A petition calling on Marshall University administrators to switch from a traditional grading system to a “credit/no credit” or “pass/fail” system for the spring 2020 semester was posted online early Tuesday morning and has since garnered more than 1,500 signatures.
Lauren Bromund, the Marshall student who posted the petition on Change.org, said she was inspired by Benjamin Peters, a student who recently started the same petition for West Virginia Wesleyan College just over a week ago. Peters’ petition has garnered more than 1,000 signatures and notes that universities across the U.S. such as Duke, Vanderbilt and Smith College and University of Florida already have instituted the transition.
“I’ve been having a lot of trouble in recent days trying to focus on schoolwork in the midst of all that’s been going on with this pandemic. I’ve struggled with my physical and mental health (and) my life has been completely disrupted from its regular routine,” Bromund, a junior Spanish major, said. “I’ve also had trouble accessing my courses and various other online engagements regularly, and when I saw the idea for this grading scale change, a million other reasons why it would be lifesaving for me and my peers came to mind.”
In addition to signatures, the petition has also garnered dozens of comments posted by students providing their own personal perspectives—mostly in support of the proposal.
“There are a lot of reasons within the petition about why this is necessary, but I’ve also posted updates, and more reasons keep flooding in all the time from others in the community,” Bromund said.
TJ Blankenship, a junior double-majoring in forensic chemistry and biochemistry at Marshall, said various implications and impacts of the coronavirus pandemic make continuing with a traditional grading system unfair to the student body.
“There are many circumstances that put an untold number of students at risk of potentially failing classes during an unprecedented, historic global pandemic, and it’s unfair to put the student body in that kind of position,” Blankenship said.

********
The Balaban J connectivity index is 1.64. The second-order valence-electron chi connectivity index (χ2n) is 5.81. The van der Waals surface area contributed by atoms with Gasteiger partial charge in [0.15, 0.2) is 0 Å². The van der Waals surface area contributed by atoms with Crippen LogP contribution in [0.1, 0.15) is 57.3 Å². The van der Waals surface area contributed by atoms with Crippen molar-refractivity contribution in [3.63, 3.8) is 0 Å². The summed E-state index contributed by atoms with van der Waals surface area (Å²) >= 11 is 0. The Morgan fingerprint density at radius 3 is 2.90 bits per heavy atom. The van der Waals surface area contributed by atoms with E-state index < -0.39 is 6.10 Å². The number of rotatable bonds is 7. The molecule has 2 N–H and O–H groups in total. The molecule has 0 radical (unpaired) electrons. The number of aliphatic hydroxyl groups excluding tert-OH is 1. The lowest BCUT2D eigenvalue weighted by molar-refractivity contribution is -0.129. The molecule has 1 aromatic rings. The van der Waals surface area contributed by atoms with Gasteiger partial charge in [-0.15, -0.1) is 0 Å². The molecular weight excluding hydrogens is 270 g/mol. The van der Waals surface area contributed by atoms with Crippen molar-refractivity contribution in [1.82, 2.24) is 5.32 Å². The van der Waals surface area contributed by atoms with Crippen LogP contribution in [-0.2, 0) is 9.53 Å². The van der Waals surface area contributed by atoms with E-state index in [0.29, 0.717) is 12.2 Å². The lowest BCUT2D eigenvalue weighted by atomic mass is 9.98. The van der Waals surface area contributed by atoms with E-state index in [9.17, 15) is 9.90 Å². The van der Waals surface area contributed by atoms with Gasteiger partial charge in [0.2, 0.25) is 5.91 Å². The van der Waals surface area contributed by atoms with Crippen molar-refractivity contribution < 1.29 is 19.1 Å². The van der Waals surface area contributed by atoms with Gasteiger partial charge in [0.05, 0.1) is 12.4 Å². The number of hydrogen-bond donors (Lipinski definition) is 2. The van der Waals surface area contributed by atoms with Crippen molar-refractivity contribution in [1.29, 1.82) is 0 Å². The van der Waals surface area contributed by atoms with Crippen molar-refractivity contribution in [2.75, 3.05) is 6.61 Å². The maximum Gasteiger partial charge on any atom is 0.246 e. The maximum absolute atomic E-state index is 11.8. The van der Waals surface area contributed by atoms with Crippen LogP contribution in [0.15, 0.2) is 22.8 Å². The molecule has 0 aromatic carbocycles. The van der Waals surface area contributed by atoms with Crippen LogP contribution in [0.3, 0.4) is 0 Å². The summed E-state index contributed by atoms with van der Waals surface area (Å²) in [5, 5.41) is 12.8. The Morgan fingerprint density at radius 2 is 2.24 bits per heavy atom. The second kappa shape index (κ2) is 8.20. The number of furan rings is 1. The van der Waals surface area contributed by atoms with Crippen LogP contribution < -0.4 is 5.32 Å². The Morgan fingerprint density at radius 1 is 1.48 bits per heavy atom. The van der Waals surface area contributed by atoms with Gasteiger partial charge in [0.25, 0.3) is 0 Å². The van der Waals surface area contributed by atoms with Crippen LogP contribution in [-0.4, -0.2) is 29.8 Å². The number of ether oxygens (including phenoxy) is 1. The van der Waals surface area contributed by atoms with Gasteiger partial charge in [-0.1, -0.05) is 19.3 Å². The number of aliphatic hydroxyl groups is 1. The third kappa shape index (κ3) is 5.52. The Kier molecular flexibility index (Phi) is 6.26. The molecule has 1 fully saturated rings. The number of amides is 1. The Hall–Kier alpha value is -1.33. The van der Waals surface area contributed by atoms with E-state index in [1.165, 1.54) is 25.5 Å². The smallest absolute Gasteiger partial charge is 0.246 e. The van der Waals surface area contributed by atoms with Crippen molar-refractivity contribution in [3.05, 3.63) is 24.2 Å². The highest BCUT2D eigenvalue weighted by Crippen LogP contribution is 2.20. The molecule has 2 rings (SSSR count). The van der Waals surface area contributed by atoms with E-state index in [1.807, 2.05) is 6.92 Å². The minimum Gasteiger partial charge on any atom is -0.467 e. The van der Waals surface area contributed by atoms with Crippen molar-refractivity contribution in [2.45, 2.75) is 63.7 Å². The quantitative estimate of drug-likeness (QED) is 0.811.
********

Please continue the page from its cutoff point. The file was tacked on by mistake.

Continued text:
Blankenship said that while the university already has taken steps to protect students during the pandemic, such as transitioning to online instruction, more should be done to account for a lack of preparation.
“Online instruction is not an adequate substitution to in-person instruction, and the student body requires more assistance in these troubling times,” he said. “Nobody was prepared for a global pandemic of this scale—especially the student body. The faculty was unprepared to deal with these circumstances and are trying to make their entire courses available online, and even though they are absolutely trying their best, it’s still a disadvantage to students.”
Blankenship said he is most worried about students who lack access to computers and internet and may be forced to care for a family member who is immunocompromised and most at-risk of contracting the coronavirus.
“The petition is a way to bring the opinion of students to the administration (and) show that the circumstances surrounding this semester are affecting us in ways that the administration could not have possibly predicted,” Blankenship said.
Laurel Campbell, a junior English education major at Marshall, said she supports the petition’s call for a transition to a pass/fail grading system because having only online classes causes significant problems for students and professors.
“The concept of having classes online isn’t feasible, especially for those students who are moving back to areas where there is barely any cell phone service,” Campbell said. “On top of that, I have seen during this time that a lot of students are struggling with mental health due to the unknown, and because of that, grades will suffer.”
Campbell said some professors already have made the choice to switch to a pass/fail grading system because they realize students currently are facing more pressing issues, and she hopes other professors will do the same.
“While I am grateful that Marshall suspended in-class meetings, I believe we should take the initiative to switch to pass/fail for the remainder of the semester,” she said. “There are only a few weeks left for this year, and there are larger issues at hand for many students, and worrying about class should not have to be one of them.”
James Prentice, a senior business management major at Marshall, said he is worried the transition to a pass/fail system would have unintended consequences for upperclassmen at the university.
“I just feel that moving to a pass or fail system hurts a lot of upperclassmen who are trying to raise their GPA to better their transcript for higher education,” Prentice said. “I feel the graduate, doctorate or any other professional degree seeker is going to be affected by a pass or fail system, especially if the rest of the nation’s universities continue using the typical grading scale for measuring performance in a class.”
The petition to Marshall administrators can be found at https://www.change.org/p/marshall-university-administrators-change-to-credit-no-credit-grading-for-marshall-students.
Douglas Harding can be contacted at [email protected]